In previous productions, and in the script, two actresses portray Suzanne, the present-day narrator, and Suzanne in her youth, as if to drive home the contrast and the transformation. As Suzanne says: “With my preference for Peter Pan blouses and precise straightened curls I had been almost a cliche of the ultimate virgin.” But in the Broadway production, there is just one Suzanne.
If I were a producer of this play in a 1,000-seat Broadway theater charging a top ticket price of $200+, I too would surely want to focus as much attention as possible on Audra McDonald, who is an undeniable crowd-pleaser and gives her all, as usual. McDonald is an actress whose emotions seem to emerge from her depths to play out so powerfully and transparently on the surface that we can’t help but share in them. I couldn’t help wondering though: Would a separate, numbed-out Suzanne have been more effective?
The design for this Broadway debut production is inventive and expensive-looking — Beowulf Boritt’s monumental set of library bookstacks floating in midair, and Jeff Sugg’s projection design, including excerpts of Eisenstein’s “Battleship Potemkin,” cleverly projected in slivers of the set. Because this is Broadway, an actor of such caliber as Mister Fitgerald, who impressed me no end in such Off Broadway productions as “Exception to the Rule,” is enlisted to portray two characters who between them have a total of five lines of dialogue. All these choices, and the magnets and other items with the show’s logo that they sell in the lobby, make sense for a Broadway show.
Of some two dozen plays by Adrienne Kennedy in a career spanning six decades, “Ohio State Murders” is among her most accessible, but it is still a difficult work, and hard to argue that the commercial world of Broadway as currently construed is the obvious best showcase for it. It must be said that there are likely other reasons besides their elusive poetry why Kennedy’s plays have been more studied than produced, as she has long complained. Might her race and her gender be a factor? After all, her contemporary Edward Albee (who much admired her work) was not known to be an easy playwright either, but he made his Broadway debut at age 34, in 1962, just two years before Kennedy wrote her first and still most famous play, “Funnyhouse of A Negro.”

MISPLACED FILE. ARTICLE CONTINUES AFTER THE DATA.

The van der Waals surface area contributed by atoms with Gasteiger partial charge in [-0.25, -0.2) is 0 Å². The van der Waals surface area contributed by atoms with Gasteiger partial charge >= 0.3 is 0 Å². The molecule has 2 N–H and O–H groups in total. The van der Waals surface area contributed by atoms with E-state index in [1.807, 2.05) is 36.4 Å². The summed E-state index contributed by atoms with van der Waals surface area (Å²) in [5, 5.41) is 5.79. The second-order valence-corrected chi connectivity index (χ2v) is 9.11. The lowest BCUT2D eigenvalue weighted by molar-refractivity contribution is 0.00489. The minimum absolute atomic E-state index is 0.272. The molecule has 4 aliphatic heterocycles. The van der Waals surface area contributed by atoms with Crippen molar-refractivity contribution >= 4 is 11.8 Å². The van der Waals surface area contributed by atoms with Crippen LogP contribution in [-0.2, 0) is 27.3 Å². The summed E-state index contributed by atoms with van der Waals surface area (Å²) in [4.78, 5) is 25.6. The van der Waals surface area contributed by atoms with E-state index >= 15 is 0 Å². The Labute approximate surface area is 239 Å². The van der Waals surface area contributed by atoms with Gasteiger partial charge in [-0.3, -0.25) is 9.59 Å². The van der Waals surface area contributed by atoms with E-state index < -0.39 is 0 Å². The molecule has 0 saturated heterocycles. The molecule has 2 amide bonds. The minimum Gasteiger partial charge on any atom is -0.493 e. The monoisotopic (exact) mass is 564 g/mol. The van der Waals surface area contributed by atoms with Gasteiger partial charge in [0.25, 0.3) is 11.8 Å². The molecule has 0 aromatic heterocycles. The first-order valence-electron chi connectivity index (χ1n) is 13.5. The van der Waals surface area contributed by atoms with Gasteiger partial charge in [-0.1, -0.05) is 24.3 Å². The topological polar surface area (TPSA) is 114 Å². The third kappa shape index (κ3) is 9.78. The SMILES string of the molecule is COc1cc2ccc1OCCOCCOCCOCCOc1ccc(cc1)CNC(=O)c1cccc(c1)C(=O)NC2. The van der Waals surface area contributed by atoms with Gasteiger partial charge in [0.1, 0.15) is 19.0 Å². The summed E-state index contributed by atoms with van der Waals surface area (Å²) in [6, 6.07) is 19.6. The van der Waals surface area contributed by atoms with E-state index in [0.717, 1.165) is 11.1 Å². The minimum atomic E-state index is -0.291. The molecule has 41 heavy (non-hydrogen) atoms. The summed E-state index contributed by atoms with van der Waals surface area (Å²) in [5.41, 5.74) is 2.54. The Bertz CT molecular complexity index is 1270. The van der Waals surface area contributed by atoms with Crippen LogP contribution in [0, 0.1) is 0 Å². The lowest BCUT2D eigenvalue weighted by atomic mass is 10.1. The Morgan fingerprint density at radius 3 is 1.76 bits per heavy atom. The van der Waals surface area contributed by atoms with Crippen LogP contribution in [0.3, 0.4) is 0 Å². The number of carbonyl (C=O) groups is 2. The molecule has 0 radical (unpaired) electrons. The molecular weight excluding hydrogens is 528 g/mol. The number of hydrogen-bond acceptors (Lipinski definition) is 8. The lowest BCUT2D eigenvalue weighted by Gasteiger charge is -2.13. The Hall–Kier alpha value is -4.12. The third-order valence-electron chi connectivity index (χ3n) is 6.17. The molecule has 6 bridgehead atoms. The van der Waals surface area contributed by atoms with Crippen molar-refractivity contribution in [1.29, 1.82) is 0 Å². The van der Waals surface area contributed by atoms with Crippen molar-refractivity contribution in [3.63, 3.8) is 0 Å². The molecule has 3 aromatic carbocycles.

That play was revived in a stellar production at the Signature Theater in 2016, and I have seen five more productions of her plays in the half dozen years since then. If she has been under-appreciated in the past, her current Broadway debut may be a sign not just that there is a change in attitude toward her work that will result in more productions in the future – but also the promise of a shift in what people think belongs on Broadway.
Update: Ohio State Murders will close on January 15, 2023.
Ohio State Murders
James Earl Jones Theater
Running time: 75 minutes, no intermission
Tickets: $68 to $244. Digital lottery: $54. In-person rush: $39
Written by Adrienne Kennedy
Directed by Kenny Leon
Set design by Beowulf Boritt, costume design by Dede Ayite, lighting design by Allen Lee Hughes, sound design by Justin Ellington, projection design by Jeff Sugg, wig/hair/make-up design by J. Jared Janas, original music by Dwight Andrews
Cast: Audra McDonald, Bryce Pinkham, Lizan Mitchell, Mister Fitzgerald, and Abigail Stephenson
Photographs by Richard Termite